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Chronic idiopathic myelofibrosis (CIMF) is a chronic myeloproliferative disorder first described in 1879 by Gustav Heuck1 with a report of two patients with massive splenomegaly, constitutional symptoms, and intramedullary fibrosis. This disorder was further defined as a distinct entity in the twentieth century as agnogenic myeloid metaplasia2 (AMM). AMM was subsequently categorized as a subset of myelofibrosis with myeloid metaplasia (MMM).3 The diagnosis of MMM includes patients with a de novo presentation (i.e., AMM) as well as those who progressed from a previous chronic myeloproliferative disorder (specifically essential thrombocythemia or polycythemia vera4) to the disorders of postthrombocythemic (PTMM) and post-poly cythemic myeloid metaplasia (PPMM), respec-tively.3 As the clinical presentation, prognosis, and management are indistinguishable for both de novo CIMF and the secondary states of PTMM and PPMM, we will refer to MMM as one disease.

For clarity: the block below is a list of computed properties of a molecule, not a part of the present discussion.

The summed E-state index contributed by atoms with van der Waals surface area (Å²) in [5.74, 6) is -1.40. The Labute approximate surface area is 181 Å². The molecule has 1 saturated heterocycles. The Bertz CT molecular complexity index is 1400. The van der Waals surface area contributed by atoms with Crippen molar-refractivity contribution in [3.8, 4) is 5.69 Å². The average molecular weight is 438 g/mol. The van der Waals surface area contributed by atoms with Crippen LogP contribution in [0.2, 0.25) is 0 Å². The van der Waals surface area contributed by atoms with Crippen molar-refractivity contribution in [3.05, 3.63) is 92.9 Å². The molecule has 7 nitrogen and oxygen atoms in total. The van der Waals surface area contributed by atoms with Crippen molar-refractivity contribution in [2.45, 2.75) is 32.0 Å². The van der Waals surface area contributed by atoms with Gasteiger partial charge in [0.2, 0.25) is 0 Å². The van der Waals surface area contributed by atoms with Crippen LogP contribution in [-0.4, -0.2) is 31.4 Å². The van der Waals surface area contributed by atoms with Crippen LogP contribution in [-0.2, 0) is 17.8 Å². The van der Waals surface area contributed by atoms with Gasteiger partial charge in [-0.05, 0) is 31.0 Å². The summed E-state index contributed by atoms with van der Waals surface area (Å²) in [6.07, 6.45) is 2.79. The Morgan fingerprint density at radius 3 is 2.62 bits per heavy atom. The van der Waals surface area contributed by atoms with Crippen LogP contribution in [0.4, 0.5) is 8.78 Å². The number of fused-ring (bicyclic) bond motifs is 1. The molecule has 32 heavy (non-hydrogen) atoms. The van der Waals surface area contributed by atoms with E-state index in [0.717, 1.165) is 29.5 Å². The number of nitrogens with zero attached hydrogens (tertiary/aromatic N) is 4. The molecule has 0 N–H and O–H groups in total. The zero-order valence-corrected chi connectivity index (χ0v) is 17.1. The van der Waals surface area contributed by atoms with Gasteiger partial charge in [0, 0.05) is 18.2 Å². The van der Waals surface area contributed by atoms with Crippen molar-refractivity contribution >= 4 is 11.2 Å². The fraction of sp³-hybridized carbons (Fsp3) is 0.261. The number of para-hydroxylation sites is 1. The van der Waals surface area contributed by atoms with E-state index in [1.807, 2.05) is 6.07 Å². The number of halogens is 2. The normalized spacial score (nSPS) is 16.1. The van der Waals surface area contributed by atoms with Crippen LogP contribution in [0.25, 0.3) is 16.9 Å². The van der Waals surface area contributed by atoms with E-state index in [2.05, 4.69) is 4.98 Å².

MMM is a clonal5 hematopoietic stem disorder, resulting in two major processes. The first process is a myeloproliferation that is manifest by an intramedullary expansion of one or more myeloid lineages, resulting frequently in either leukocytosis and/or thrombocy-tosis. Additionally, an increase in circulating immature myeloid cells is observed which can accumulate in the spleen, liver, or other organs and lead to extramedullary hematopoiesis. The second is a prominent, polyclonal reactive process within the marrow, which leads to fibroblast proliferation, deposition of collagen (types I and III) and other connective tissues (i.e., fibronectin and proteoglycans), neoangiogene-sis,6 osteosclerosis, reticulin fibrosis, and ineffective hematopoiesis.

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